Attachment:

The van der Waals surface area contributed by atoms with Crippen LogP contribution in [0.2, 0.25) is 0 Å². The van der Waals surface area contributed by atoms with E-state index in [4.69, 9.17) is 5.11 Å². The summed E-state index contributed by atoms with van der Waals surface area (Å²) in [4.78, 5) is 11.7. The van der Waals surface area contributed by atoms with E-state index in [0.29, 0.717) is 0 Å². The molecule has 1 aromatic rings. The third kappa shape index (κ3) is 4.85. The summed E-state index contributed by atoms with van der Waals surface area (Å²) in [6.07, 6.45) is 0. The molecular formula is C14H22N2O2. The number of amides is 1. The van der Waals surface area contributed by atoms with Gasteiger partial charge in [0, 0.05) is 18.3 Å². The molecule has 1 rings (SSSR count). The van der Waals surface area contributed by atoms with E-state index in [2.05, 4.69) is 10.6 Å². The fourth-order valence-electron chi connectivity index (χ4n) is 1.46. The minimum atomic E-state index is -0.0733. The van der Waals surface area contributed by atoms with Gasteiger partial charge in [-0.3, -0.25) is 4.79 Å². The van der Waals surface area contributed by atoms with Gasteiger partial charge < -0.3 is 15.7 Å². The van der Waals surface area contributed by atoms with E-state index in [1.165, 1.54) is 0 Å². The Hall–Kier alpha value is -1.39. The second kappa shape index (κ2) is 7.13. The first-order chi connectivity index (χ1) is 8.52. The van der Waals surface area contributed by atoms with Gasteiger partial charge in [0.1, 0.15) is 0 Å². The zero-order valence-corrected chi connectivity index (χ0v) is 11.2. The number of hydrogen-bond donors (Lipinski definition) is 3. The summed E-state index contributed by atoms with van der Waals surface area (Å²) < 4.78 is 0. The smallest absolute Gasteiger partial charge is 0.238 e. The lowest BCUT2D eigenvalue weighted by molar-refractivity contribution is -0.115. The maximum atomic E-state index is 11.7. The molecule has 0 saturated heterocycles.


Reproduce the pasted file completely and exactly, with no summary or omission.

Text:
The van der Waals surface area contributed by atoms with Crippen LogP contribution in [0.2, 0.25) is 0 Å². The van der Waals surface area contributed by atoms with E-state index in [4.69, 9.17) is 5.11 Å². The summed E-state index contributed by atoms with van der Waals surface area (Å²) in [4.78, 5) is 11.7. The van der Waals surface area contributed by atoms with E-state index in [0.29, 0.717) is 0 Å². The molecule has 1 aromatic rings. The third kappa shape index (κ3) is 4.85. The summed E-state index contributed by atoms with van der Waals surface area (Å²) in [6.07, 6.45) is 0. The molecular formula is C14H22N2O2. The number of amides is 1. The van der Waals surface area contributed by atoms with Gasteiger partial charge in [0, 0.05) is 18.3 Å². The molecule has 1 rings (SSSR count). The van der Waals surface area contributed by atoms with E-state index in [2.05, 4.69) is 10.6 Å². The fourth-order valence-electron chi connectivity index (χ4n) is 1.46. The minimum atomic E-state index is -0.0733. The van der Waals surface area contributed by atoms with Gasteiger partial charge in [-0.3, -0.25) is 4.79 Å². The van der Waals surface area contributed by atoms with Gasteiger partial charge < -0.3 is 15.7 Å². The van der Waals surface area contributed by atoms with E-state index in [1.165, 1.54) is 0 Å². The Hall–Kier alpha value is -1.39. The second kappa shape index (κ2) is 7.13. The first-order chi connectivity index (χ1) is 8.52. The van der Waals surface area contributed by atoms with Gasteiger partial charge in [0.1, 0.15) is 0 Å². The zero-order valence-corrected chi connectivity index (χ0v) is 11.2. The number of hydrogen-bond donors (Lipinski definition) is 3. The summed E-state index contributed by atoms with van der Waals surface area (Å²) < 4.78 is 0. The smallest absolute Gasteiger partial charge is 0.238 e. The lowest BCUT2D eigenvalue weighted by molar-refractivity contribution is -0.115. The maximum atomic E-state index is 11.7. The molecule has 0 saturated heterocycles.